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Monday, October 25, 2021
KATHMANDU, Apr 1 2008 (IPS) - When King Gyanendra staged his military-backed coup in February 2005, Nepal’s political parties – including the then outlawed Communist Party of Nepal (Maoist) – formed an alliance that successfully opposed the monarch's assault on civil liberties.
But the coalition government formed by the same political parties, known as the seven-party alliance (SPA), is beginning to resemble the king’s autocratic regime by denying the Tibetans – some Nepali citizens, others refugees – the right to protest against oppressive Chinese rule in their homeland.
To show support for Beijing’s 'one China' policy that recognises Tibet and Taiwan as integral parts of China, the Nepal government has issued a statement reiterating its "principled stand". It has also expressed support for the Chinese government in organising the Beijing Summer Olympics in August.
Neither the government nor Nepal’s political parties have cared to comment on the crackdown against protestors in Kathmandu – or in Lhasa or New Delhi.
Appeasement of its powerful northern neighbour by a Nepali government is not new. Gyanendra sought Beijing’s support for his February 2005 coup by ordering the closure of the Office of the Representative of the Dalai Lama in Kathmandu.
Tibetan residents in Kathmandu have been agitating since Mar. 10 when, accompanied by monks, they tried to march towards the Chinese Embassy to hand over a memorandum.
Amnesty International-Nepal, following Nepali procedure, notified Kathmandu authorities of intention to hold a peaceful protest on March 24. But the rights watchdog was denied permission on the grounds that allowing such a protest would "adversely affect relations between (the) two countries''.
When the protest went ahead, 148 individuals were arrested, including 13 Nepali human rights defenders. Police have restricted freedom of movement for individuals from three major Tibetan neighborhoods in Kathmandu, particularly monks and nuns.
According to Amnesty, police have arbitrarily arrested and detained over 1,500 people both during and since the demonstrations. No legal justification for the arrests and detentions has been offered and the home ministry has explicitly stated that no "anti-China activities" will be allowed in Nepal.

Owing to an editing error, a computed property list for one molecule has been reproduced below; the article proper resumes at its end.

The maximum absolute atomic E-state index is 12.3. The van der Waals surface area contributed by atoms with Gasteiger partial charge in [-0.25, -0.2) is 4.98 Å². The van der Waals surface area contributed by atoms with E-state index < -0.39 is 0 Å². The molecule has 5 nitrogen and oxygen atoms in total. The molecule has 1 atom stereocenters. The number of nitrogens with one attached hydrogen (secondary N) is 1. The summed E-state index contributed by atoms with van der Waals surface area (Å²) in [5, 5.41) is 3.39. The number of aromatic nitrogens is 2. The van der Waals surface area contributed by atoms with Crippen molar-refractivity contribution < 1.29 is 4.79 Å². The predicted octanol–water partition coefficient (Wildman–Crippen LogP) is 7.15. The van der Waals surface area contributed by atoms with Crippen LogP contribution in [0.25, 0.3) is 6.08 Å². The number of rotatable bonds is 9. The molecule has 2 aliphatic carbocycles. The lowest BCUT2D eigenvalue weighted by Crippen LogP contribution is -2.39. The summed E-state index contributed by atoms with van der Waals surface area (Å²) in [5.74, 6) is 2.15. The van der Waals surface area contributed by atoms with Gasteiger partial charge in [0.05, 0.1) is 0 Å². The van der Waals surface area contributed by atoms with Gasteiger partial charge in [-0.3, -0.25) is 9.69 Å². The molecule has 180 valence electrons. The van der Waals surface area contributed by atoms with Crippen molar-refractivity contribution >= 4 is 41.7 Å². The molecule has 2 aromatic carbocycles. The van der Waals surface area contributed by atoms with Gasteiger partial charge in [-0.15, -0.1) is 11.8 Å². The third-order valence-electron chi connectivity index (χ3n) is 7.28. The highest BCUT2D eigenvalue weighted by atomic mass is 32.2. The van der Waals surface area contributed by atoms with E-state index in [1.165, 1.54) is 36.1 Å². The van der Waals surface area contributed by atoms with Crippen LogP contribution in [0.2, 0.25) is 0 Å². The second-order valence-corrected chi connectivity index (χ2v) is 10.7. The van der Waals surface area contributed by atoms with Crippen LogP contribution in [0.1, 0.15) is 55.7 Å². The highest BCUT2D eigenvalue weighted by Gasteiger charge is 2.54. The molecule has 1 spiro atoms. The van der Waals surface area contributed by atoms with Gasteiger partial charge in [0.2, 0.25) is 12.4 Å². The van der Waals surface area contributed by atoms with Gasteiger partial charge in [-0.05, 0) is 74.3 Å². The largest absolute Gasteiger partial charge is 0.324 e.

Amnesty and the U.S.-based Human Rights Watch (HRW) have documented unnecessary and excessive use of force during arrests as well as ill treatment during arrests and detention. ‘’We are particularly concerned by increasing evidence of police use of sexual and other forms of assault, including of minors, during arrests, violating the right to physical integrity,’’ a joint statement by the two lobbies said on Tuesday.
The threat of deportation constituted ‘’a serious violation of Nepal’s international human rights obligations,’’ the statement said. ‘’China has been cited by the U.N.’s Special Rapporteur on torture and other cruel, inhuman or degrading treatment or punishment for its abuses of political dissidents in China, and those who have been protesting Chinese rule in Tibet will almost certainly be treated as dissidents.’’
‘’Should the Nepal police continue to engage in conduct that was condemned by all of the current governing parties, Nepali human rights defenders, and the international community, during the People’s Movement of 2005-2006, it will betray its own record of restoring in April 2006 fundamental civil and political rights,’’ the statement said.
Speaking with IPS on Wednesday foreign ministry spokesman, Hira Bahadur Thapa, denied that human rights violations were perpetrated on the Tibetans. "We cannot allow the use of Nepali land to activities detrimental to the interests of China," Thapa said. He declined to say whether the Chinese government was pressurising its Nepali counterpart to tackle the protests firmly.
Thapa added that the government was firm in preventing the Tibetan protestors to march towards the Chinese Embassy, fearing a repeat of what happened in New Delhi recently. Some Tibetans had scaled the wall of its embassy in the Indian capital.
Modraj Dotel, home ministry spokesman (responsible for maintaining law and order), denied there were any brutalities. He admitted that the police has been asked to thwart anti-China protests, and in doing so, the police did snatch placards carried by protestors. "If there is any formal report of massive violations by police, the government will order a probe," he told IPS. Dotel denied the HRW report's allegation of torture in police custody.
Tibetans refugees started flocking to Nepal after the failed 1959 uprising against Chinese rule and the Dalai Lama fled over the Himalayas into exile in India.
The government of Nepal does not grant refugee status to Tibetans who flee Tibet, but usually allows them unhindered passage to India. On a few occasions, the government – under pressure from the Chinese government -has deported Tibetan exiles and asylum seekers to China.
On average 2,500 Tibetans flee to India via Nepal each year. Officially, there are about 14,000 Tibetans living in Nepal, but according to Tibetan statistics the number may be closer to 20,000.
"We are firm on one China policy and cannot allow these demonstrations to affect it," Prof. Lok Raj Baral, diplomat and former Nepali ambassador to India, told IPS. "But at the same time, refugees' peaceful protests cannot be disallowed as that would constitute violation of human rights."
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